A lot of the greatest minds of human civilization(s) have thought about the fundamental problem of politics as the collision between progressive and conservative values. So how does it break down?
Tradition is inescapable in any society. Generations accumulate, and over just a few decades of relative social stability, a contingent set of norms, institutions, presumptions, and perspectives feel necessary and obviously true.
When you defend tradition because it’s tradition and tradition is correct, you should be called a conservative. That’s the idea I get when I read Leo Strauss discussing the political philosophies of deference and critique in the abstract.
But this idea doesn’t quite fit with how people come to think of themselves as conservatives in real life. Or how people think of themselves as liberal, progressive, or whatever word you think best expresses the push for social change.
The word ‘conservative’ means a lot of different things depending on what country you’re standing in when you say it. I’m used to the American meaning, referring to literalist Christianity, an uncomfortable haze of racial bias, and strong anti-government feeling.
But that isn’t conservatism, at least not according to what I’m reading at the moment in Natural Right and History. Here’s an example. Literalist Christianity, despite being the faith of many millions of people in the United States, is a fairly new development.
The conservative take on Christianity would be to read the Bible as a series of complex metaphors, allegories, and ethical quandaries. You know, the proper way to be religious. Instead, American religious leaders and practitioners have innovated a strange new way of reading the Bible that contradicts scientific discoveries and common sense.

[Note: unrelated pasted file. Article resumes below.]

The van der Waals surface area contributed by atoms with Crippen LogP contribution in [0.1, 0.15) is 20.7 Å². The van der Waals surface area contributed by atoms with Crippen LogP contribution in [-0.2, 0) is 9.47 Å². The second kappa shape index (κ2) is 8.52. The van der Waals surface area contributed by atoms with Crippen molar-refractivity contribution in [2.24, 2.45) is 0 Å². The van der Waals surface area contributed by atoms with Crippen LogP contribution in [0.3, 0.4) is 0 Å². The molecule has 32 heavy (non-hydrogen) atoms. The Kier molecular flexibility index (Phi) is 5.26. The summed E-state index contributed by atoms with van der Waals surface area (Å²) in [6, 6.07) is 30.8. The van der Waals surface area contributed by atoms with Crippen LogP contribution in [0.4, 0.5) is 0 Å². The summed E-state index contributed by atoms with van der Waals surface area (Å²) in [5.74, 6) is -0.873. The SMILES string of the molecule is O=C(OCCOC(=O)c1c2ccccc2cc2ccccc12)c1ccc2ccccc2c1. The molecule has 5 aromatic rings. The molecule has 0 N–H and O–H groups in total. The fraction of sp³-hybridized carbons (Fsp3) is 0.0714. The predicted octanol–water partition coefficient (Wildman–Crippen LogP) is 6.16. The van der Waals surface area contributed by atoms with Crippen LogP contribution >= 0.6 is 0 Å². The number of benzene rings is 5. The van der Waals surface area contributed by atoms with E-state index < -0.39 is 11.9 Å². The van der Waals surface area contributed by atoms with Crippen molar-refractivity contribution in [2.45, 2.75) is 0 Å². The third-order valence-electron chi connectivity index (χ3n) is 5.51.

As Strauss analyzes conservative thinking as such, he finds a very Edenic vision of morality and justice. The notion that tradition alone is a guide to true justice depends on the presumption that looking to the past will improve our morality.
That implies that people of the past were more moral than people of the present. If you follow the chain back far enough, then the origin of civilization was a perfect state, or at least as close to perfect as humans can ever achieve.
Modern conservative politics features rhetoric that evokes such a golden age of their civilization, and the politicians publicize themselves as working to return society to that golden age. But the true golden age never existed, at least not in the form that most of these politicians describe.
The golden age often evoked in right-wing political discourse – the “again” of Make America Great Again – never existed. The purely Christian society never existed, for example, and neither did a fully technological society without a real government.
These ideas are innovations. Those who identify themselves as conservatives in contemporary Western politics will deny it, but they’re just as dedicated to changing their society along the framework of a new vision as the left-wingers whose ideas they oppose.
It’s just that the right-wing progressive agenda depends on myths of the golden age and America’s corruption from a damn near divine origin (in the Constitution), if they want to keep their supporters.
Because their supporters still believe that whatever the ancestors did was good. They just believe that the ancestors did different things than they really did. To be continued . . .